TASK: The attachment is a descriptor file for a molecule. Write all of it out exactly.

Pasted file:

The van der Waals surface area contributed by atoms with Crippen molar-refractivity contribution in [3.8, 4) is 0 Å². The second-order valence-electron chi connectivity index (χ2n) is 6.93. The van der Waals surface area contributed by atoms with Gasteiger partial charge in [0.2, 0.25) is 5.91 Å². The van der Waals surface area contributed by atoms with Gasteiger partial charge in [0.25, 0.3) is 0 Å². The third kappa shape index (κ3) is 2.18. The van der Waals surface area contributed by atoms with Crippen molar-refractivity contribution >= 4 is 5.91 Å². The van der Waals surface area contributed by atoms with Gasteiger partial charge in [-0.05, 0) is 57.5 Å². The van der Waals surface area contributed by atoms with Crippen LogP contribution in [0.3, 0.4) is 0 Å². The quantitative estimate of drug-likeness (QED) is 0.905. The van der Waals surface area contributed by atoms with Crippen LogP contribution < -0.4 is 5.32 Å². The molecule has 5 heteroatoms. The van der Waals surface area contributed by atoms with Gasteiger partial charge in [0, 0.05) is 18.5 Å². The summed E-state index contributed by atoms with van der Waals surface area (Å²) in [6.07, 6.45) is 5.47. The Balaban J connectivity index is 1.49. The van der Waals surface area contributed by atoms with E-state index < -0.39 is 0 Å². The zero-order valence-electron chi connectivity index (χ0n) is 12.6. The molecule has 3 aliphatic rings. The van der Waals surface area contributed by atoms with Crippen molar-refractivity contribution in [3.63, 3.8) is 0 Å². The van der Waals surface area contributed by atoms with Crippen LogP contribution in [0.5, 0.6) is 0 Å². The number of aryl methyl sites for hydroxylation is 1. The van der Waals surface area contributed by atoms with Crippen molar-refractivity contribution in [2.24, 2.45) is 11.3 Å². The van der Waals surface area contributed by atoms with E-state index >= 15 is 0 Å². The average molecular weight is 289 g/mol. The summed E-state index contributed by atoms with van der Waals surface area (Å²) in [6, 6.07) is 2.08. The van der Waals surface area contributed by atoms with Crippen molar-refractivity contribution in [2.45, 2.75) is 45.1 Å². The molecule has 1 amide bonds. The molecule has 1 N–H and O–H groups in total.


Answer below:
The van der Waals surface area contributed by atoms with Crippen molar-refractivity contribution in [3.8, 4) is 0 Å². The second-order valence-electron chi connectivity index (χ2n) is 6.93. The van der Waals surface area contributed by atoms with Gasteiger partial charge in [0.2, 0.25) is 5.91 Å². The van der Waals surface area contributed by atoms with Gasteiger partial charge in [0.25, 0.3) is 0 Å². The third kappa shape index (κ3) is 2.18. The van der Waals surface area contributed by atoms with Crippen molar-refractivity contribution >= 4 is 5.91 Å². The van der Waals surface area contributed by atoms with Gasteiger partial charge in [-0.05, 0) is 57.5 Å². The van der Waals surface area contributed by atoms with Crippen LogP contribution in [0.3, 0.4) is 0 Å². The quantitative estimate of drug-likeness (QED) is 0.905. The van der Waals surface area contributed by atoms with Crippen LogP contribution < -0.4 is 5.32 Å². The molecule has 5 heteroatoms. The van der Waals surface area contributed by atoms with Gasteiger partial charge in [0, 0.05) is 18.5 Å². The summed E-state index contributed by atoms with van der Waals surface area (Å²) in [6.07, 6.45) is 5.47. The Balaban J connectivity index is 1.49. The van der Waals surface area contributed by atoms with E-state index < -0.39 is 0 Å². The zero-order valence-electron chi connectivity index (χ0n) is 12.6. The molecule has 3 aliphatic rings. The van der Waals surface area contributed by atoms with Crippen molar-refractivity contribution in [3.63, 3.8) is 0 Å². The van der Waals surface area contributed by atoms with Crippen LogP contribution in [0.5, 0.6) is 0 Å². The number of aryl methyl sites for hydroxylation is 1. The van der Waals surface area contributed by atoms with Crippen molar-refractivity contribution in [2.24, 2.45) is 11.3 Å². The van der Waals surface area contributed by atoms with E-state index >= 15 is 0 Å². The average molecular weight is 289 g/mol. The summed E-state index contributed by atoms with van der Waals surface area (Å²) in [6, 6.07) is 2.08. The van der Waals surface area contributed by atoms with Crippen molar-refractivity contribution in [2.45, 2.75) is 45.1 Å². The molecule has 1 amide bonds. The molecule has 1 N–H and O–H groups in total.